In my practice as a psychotherapist, I’ve observed a remarkable pattern in the lives of people who are striving for a life filled with healthy intimacy. As I describe in my book Deeper Dating, this pattern is marked by three distinct stages, some of which may feel surprising or bewildering. All three stages are marks of real progress, yet few of us are taught to prepare for them or to negotiate their challenges. I invite you to consider which stages relate to your own intimacy journey.
Please remember that these stages are not ironclad. We may occupy a few stages at once, or go back and forth between stages. This process of relationship growth may occur in our romantic life, our family life or our friendships—or in all of these categories at once.
Stage One: A Shift in Attractions
It is fascinating to note that as our sense of self-appreciation increases, our attractions actually begin to change. This issue of self-appreciation is particularly relevant around attributes which I call "core gifts." These attributes encompass our places of deepest sensitivity. These are the aspects of our nature where we can be touched most deeply—or hurt most terribly. These highly charged parts are as unique as our fingerprints; they are hallmarks of our "authentic self." At times they might feel like true gifts, and at other times like deep flaws. This unsourced quote captures the point: “Everybody is a genius. But if you judge a fish by its ability to climb a tree, it will live its whole life believing that it is stupid.” Until we learn to embrace our core gifts, we will be continually attracted to people who devalue us. (I write about these gifts in more depth in a number of my posts, including this one.)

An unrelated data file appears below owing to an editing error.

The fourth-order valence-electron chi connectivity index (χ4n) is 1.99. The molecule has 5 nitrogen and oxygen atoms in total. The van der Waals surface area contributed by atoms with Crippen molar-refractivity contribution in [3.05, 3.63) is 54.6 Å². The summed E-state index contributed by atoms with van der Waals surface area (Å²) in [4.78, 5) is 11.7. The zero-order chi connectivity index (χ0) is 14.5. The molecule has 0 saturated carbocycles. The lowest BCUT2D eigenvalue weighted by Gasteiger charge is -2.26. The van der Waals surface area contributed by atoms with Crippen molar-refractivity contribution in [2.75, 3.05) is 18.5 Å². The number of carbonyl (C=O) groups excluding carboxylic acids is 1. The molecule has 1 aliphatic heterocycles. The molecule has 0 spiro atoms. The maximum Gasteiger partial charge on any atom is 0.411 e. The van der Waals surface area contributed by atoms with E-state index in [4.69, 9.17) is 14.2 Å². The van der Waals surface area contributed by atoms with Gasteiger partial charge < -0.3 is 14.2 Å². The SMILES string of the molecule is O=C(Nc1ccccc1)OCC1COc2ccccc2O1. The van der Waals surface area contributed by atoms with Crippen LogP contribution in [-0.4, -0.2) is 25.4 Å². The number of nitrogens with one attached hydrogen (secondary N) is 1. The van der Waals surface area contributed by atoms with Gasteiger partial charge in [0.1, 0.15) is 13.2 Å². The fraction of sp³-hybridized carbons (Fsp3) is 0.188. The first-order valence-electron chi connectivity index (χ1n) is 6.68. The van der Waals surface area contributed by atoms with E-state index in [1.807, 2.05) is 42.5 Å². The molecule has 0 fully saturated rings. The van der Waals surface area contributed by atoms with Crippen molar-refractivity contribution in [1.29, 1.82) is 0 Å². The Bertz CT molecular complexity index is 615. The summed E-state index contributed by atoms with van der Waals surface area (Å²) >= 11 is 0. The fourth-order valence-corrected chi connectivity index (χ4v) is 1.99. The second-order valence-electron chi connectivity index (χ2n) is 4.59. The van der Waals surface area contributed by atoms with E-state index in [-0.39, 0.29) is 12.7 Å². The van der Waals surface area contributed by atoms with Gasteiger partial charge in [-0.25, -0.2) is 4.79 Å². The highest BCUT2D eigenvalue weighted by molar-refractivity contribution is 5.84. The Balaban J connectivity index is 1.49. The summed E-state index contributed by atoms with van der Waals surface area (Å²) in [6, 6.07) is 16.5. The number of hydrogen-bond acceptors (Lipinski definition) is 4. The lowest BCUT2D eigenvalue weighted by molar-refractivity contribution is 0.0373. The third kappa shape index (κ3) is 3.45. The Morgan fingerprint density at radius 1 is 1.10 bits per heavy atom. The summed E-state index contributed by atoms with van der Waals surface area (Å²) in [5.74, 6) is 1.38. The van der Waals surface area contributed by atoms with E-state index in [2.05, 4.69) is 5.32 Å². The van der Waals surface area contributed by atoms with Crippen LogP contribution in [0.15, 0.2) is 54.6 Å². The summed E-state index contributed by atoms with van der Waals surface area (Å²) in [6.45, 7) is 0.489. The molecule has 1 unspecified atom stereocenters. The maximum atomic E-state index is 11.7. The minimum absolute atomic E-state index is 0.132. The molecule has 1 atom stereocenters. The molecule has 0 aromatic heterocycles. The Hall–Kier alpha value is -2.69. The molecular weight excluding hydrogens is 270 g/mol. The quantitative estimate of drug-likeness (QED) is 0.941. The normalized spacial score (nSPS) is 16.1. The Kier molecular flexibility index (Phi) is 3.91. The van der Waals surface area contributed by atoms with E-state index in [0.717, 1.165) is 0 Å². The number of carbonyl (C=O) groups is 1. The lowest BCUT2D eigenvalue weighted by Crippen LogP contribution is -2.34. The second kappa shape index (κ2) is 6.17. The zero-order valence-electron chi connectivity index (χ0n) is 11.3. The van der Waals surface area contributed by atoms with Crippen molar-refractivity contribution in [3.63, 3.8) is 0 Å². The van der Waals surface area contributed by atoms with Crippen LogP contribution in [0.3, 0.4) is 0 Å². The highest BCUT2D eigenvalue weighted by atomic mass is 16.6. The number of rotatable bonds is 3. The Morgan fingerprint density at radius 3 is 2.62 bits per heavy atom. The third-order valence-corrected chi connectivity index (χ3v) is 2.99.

As we learn to value and express the very qualities which have made us feel different and vulnerable, our attractions begin to change. We start to lose our taste for relationships which chip away at our sense of self-worth. We become less “sticky” to what I call attractions of deprivation—and this is a wonderful thing. Now, we can begin the real work of intimacy—cultivating our attraction to people who feed and nurture us, and vice versa. In our friendships and in our romantic life, we can now start to seek new relationships, improve current ones, or, when necessary, take distance from those relationships in which we feel repeatedly devalued.
This first stage can be very frightening. When we expose our core gifts and are met with disinterest or even derision, it’s all too easy to retreat back into our old insecurities and defensive patterns. Gandhi wasn’t kidding when he said “Love is the prerogative of the brave.” Intimacy isn’t found in smug, pat answers. It’s found when kindness and truth wrestle their way toward a new and hard-won synthesis. All the things which nourish and inspire you—supportive and insightful friends, creative expression, your pets or your early morning run—can help you navigate this scary step.
Stage Two: Temporary Dormancy